Keep up the good work, my friend!

Posted by Twila Marie on March 18, 2008 08:35 PM


Hi its interesting to go through your site which has good information on networking and marketing.There is no saturation in online market research services when the Internet has no limits.

Posted by online market research services on March 19, 2008 04:13 AM


Social media network websites are fantastic ways to get some great traffic to your site. Although they won't always have as much SEO benefit, the traffic is undeniable.

Posted by One Way Link Building Bible on March 19, 2008 09:35 PM


" there are no corners to be cut" ....hard work, risk and luck are the key components to a successful blog IMO.

Great Post Heidi.

Posted by John on March 20, 2008 12:03 AM


thanks for the post..your posts are really informative...keepup the good work man..added to my bookmark list..

Posted by gamesgeeks on March 24, 2008 01:38 PM


I found your post to reflect what I have found in our research and business. It takes a serious time commitment to keep up a "follow worthy" blog or a become a followed "poster" at social media sites.
I've found Twitter to be a complete waste of time.
I agree with you that if your only reason for using social media is for marketing you can probably find a better return elsewhere.

Posted by Johnny Mulder on March 27, 2008 04:18 PM


Many thanks for these tips. This post itself is a excellent example of attracting more and more comments.

thanks you.

Posted by James Attractive on April 1, 2008 11:43 AM


I agree with you that social media networking and marketing are very powerful tools nowadays. Sometimes all you need is a group of people that know many other people that know many other people etc.:)

Posted by web pixy on April 2, 2008 08:52 AM


social media has changed the way online marketing is done, their are many sites that get majority of their visitors from social media sites and not search engines

Posted by koozies on April 2, 2008 12:16 PM


Social Media is especially becoming more important for companies that are involved in e-commerce. I completely agree with you that you can really benefit your business by using social media. Strategic blogging, press releases, and link building is a new side of marketing that I feel only a select majority of companies do it correctly or if at all. I think social media will only grow stronger and play a larger part as new social media avenues are always being created. I look forward to see what comes next. Great article!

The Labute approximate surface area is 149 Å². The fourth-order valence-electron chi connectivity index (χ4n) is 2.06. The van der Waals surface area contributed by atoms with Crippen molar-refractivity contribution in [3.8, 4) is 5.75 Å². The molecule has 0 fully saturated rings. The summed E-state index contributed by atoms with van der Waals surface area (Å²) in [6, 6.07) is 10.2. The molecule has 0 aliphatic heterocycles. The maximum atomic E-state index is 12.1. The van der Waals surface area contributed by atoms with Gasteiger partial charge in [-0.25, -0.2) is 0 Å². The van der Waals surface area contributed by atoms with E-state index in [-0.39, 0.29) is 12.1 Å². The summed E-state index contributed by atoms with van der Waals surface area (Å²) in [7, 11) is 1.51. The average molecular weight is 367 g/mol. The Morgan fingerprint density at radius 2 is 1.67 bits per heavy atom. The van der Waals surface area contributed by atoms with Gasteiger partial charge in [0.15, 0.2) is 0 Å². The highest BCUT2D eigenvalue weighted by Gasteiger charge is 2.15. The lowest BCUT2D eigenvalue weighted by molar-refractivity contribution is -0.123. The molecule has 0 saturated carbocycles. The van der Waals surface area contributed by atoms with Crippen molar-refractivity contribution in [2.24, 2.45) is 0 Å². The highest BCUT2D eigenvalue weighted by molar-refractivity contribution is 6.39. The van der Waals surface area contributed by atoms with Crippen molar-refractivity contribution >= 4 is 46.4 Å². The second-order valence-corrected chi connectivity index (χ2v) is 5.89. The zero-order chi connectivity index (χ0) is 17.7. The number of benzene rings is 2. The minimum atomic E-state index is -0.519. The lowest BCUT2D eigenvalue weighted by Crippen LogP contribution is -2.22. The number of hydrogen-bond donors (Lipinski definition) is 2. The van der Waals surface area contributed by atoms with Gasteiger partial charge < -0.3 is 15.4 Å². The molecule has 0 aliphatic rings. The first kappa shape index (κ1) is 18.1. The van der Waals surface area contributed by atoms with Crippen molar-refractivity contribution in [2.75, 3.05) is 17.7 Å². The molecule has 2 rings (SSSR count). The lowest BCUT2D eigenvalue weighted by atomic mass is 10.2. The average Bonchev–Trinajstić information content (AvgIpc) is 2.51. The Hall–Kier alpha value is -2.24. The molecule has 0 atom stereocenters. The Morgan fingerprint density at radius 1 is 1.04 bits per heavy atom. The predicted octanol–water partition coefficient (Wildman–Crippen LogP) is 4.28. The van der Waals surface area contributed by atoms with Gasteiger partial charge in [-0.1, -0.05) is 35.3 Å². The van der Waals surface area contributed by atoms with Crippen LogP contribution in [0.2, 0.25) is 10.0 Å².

Posted by Willis Wood on April 17, 2008 04:03 PM


Social media is an awesome way to get the word out about your business. If people feel that they can trust you and they feel they know you they are more likely to do business with you.

Posted by abunza questions and products on April 18, 2008 03:04 AM


As usual I learned something here. I was not aware of a site where you could draw your own cartoon. This blog is an excellent resource for anyone engaged in internet web marketing. I agree that it is the content that is most important in marketing, whether or not it is social networking or blogging.

Posted by joseph cotroneo on May 2, 2008 05:21 AM


As someone just dipping their toe into the world of social media, I found your article and the comments that followed by your blog visitors, extremely helpful and insightful. Without a doubt social media networking and marketing are here to stay, and when leveraged properly they can be exciting, powerful tools. Thanks again Heidi. I'll definitely check back in.

Posted by Mike on May 9, 2008 12:49 PM


There are two primary reasons to use social media sites. The first is to get your message across and the second is to hunt down information which has been assessed and rated by other human beings. At our main daily task is deleting spam blogs so that the best blogs are able to become more prominent. We are all here for informational content; making that content readily accessible depends on marginalising those who are desperate to present us with ads. The human element within social media helps that process enormously.